Date of Visit: July 11 2013
Ramadan started on July 8, 3 days ago. Although I am not a Muslim I had planned to join in their religious cleansing and purification hoping to shift some weight (by skipping lunch:-)) But with this-and-that and visitors popping into town, it is a monumental task. My blog does not feature recipes, this is because I eat very simple foods at home – blanched broccoli, stir-fried cabbages (with store-bought Lee Kum Kee chilli paste) and cabbage soup (by dumping all the vegs from the markets into a pot) – which are hardly anything interesting.
As I spoke with an overseas counterpart recently, keeping fit was a fast topic. Yes I was quite an athlete before my arrival in Malaysia early this year (without sounding cocky my partner and I came 3rd in the Lantau Race in Hong Kong a few years back. And that was our first time running a trail race!). With the change of environment, especially the weather and culture (there is NO Fitness First here *shockers*), I am missing my 6:30am training sessions with my trainer, daily spin classes and running back home in Sydney. I have also changed my diet, in order to fit into my new context – I was following a predominantly raw food diet – but ahd to abandon it because getting the food I want (organic) is very hard. Moreover, vegetarian in Malaysia means oily greasy pedestrian stuffs like noodles, rice, tofu, etc. Moreover, it is very rude to be not eating if you are entertaining. Therefore, I eat clean when I am at home.
Anyway, Dr Liu’s name came up in our conversation. He is the Chinese doctor who practise Traditional Chinese Medicine (TCM) in Bondi Junction, who gain fame for putting his patients on a 2-week fast subsisting only on herbal concoctions. I am very eager to try and hope to make an appointment to see him when I am back in Sydney next.
In the meantime, I had a whirl-wind trip to Kuching, the capital of Sarawak today. The flight took 40minutes, being the Ramadan month, only drinks and some nuts were offered on-board. This left me wondering whether Emirates has the same policies.
Lunch was at a Thai restaurant at a non-descript corner lot of a shophouse typical of any Borneo townscape. The restaurant was very well-patronised as it also provide buffet lunch. I had almost forgot to check name of restaurant being distracted by the striking Thai memorabilia and statues, the servers are all dressed in traditional Thai costumes to impart authenticity. I later did a google search and found out that this restaurant is the 1st Thai restaurant in Kuching.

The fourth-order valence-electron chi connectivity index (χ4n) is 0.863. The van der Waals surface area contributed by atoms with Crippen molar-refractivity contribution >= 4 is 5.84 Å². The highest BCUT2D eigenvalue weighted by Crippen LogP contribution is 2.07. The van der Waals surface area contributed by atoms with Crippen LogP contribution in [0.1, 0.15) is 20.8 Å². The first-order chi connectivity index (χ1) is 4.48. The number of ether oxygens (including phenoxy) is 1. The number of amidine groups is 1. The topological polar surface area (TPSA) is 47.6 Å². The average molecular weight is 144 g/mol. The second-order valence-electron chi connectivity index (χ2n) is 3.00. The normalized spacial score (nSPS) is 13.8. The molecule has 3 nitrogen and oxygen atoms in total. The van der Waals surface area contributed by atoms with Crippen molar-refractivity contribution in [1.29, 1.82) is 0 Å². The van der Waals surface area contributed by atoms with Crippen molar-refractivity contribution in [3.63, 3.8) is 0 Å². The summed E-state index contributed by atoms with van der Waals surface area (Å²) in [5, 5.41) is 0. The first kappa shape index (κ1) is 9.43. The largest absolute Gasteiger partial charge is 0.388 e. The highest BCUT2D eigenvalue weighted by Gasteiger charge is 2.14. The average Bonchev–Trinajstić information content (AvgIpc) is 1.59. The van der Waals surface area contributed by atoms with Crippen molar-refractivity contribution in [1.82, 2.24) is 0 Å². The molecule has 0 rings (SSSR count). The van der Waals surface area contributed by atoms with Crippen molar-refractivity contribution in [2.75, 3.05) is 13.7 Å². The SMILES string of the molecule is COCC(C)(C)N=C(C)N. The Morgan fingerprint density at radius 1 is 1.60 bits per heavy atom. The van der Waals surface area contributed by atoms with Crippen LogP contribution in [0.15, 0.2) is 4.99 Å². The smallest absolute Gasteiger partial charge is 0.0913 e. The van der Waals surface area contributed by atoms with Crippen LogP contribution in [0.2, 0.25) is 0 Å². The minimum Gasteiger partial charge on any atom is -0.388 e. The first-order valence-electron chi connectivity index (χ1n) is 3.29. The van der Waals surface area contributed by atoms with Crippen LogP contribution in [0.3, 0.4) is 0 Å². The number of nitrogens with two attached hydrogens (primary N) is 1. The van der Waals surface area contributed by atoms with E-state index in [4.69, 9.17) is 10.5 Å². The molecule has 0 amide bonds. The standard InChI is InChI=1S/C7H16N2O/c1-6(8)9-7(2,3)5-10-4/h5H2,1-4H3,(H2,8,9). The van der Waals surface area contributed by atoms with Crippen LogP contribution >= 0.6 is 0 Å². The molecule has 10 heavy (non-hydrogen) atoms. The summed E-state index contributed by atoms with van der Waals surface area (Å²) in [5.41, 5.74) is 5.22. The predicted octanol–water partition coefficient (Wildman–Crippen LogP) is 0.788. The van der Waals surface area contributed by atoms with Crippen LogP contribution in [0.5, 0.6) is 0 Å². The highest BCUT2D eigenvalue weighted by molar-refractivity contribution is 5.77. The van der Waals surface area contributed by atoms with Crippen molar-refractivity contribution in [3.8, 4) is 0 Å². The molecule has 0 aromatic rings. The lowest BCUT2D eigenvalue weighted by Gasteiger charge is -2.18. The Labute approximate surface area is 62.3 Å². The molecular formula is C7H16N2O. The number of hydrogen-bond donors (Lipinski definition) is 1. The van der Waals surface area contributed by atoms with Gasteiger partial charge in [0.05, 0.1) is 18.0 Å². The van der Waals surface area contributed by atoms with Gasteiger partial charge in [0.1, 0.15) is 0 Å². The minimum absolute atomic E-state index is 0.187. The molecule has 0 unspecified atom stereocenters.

We started off with a DIY appetizer of Betel Leaf Salad also known as ‘miang kam’. This is a typical Thai street-side snack whereby you wrap an assortment of – whatever that takes your fancy – pomelo, chili padi (bird’s eye chili, which is very fiery), fragrant fried coconut flakes, roasted baby peanuts, dried shrimps, spanish onions, fresh young gingers – to wrap in a betel leaf with tamarind paste. This was my very first time trying the snack and I was absolutely taken by it. Being a peanut-addict, I could not stop myself from picking at the freshly roasted baby peanuts.
Chicken Wrapped in Pandanus is a must-order in any Thai meal. Chicken pieces were marinated in ginger and herb paste and then chargrilled in pandanus leaves. While unwrapping the package, a sweet fragrance wafted through the air. The chicken pieces were done just right, juicy with a lot of ginger-herb-nut paste, thus did not require a dip in the sweet chilli sauce provided.
It’s been a long time since I had Shark Fin Soup. This used to be a very traditional Chinese soup until the environmentalists kicked up a fuss. It’s a thick soup with silky smooth egg white in starchy base.
Sweet Sour Midin stir-fried with minced pork and shrimps is a twist from the usual midins stir-fried with garlic found in the other restaurants. Midins is a type of fern that is only available in Sarawak. This was also the first time I sampled a different style of cooking midins, so I had a few extra helpings. Now, why can’t the Chinese restaurants be more adventurous in their cooking?
Grilled Squids, springy and creamy, I prefer the squids to be in its natural taste so did not bother with the sweet chilli garlic sauce provided.
Pineapple Rice is another must-order in any Thai restaurant. I especially like how the restaurant prepared it by frying the rice with turmeric, raisins, baby shrimps and pineapple chunks. The final presentation came in a hollowed-out pineapple and topped with generous pork floss.
Deep fried Garoupa. Another sweet sour dish. The fish was deep-fried in a light batter, then served with mango slices and aromatic herbs on top. A perfect dish with flaky fish flesh off the bone.
Although a plate of fresh cut fruits were pre-ordered for our table, we still insisted on having some Thai desserts. There were a lot to choose from the picture menu. Since it was a hot afternoon, I chose Chestnut in Coconut Milk which I had enjoyed in my previous Thai meal (review here). Unfortunately dessert today was a letdown. My request for extra ice went unheeded, so I was left with the overly thick sweet santan. There goes my sugar quota for the week.
Overall, I have to say, this is the best Thai food I had sampled so far. Although the dishes seemed to taste the same – all sweet and sour – they were extremely tasty and very satisfying. I had a sugar high and had a difficult time keeping awake for the afternoon.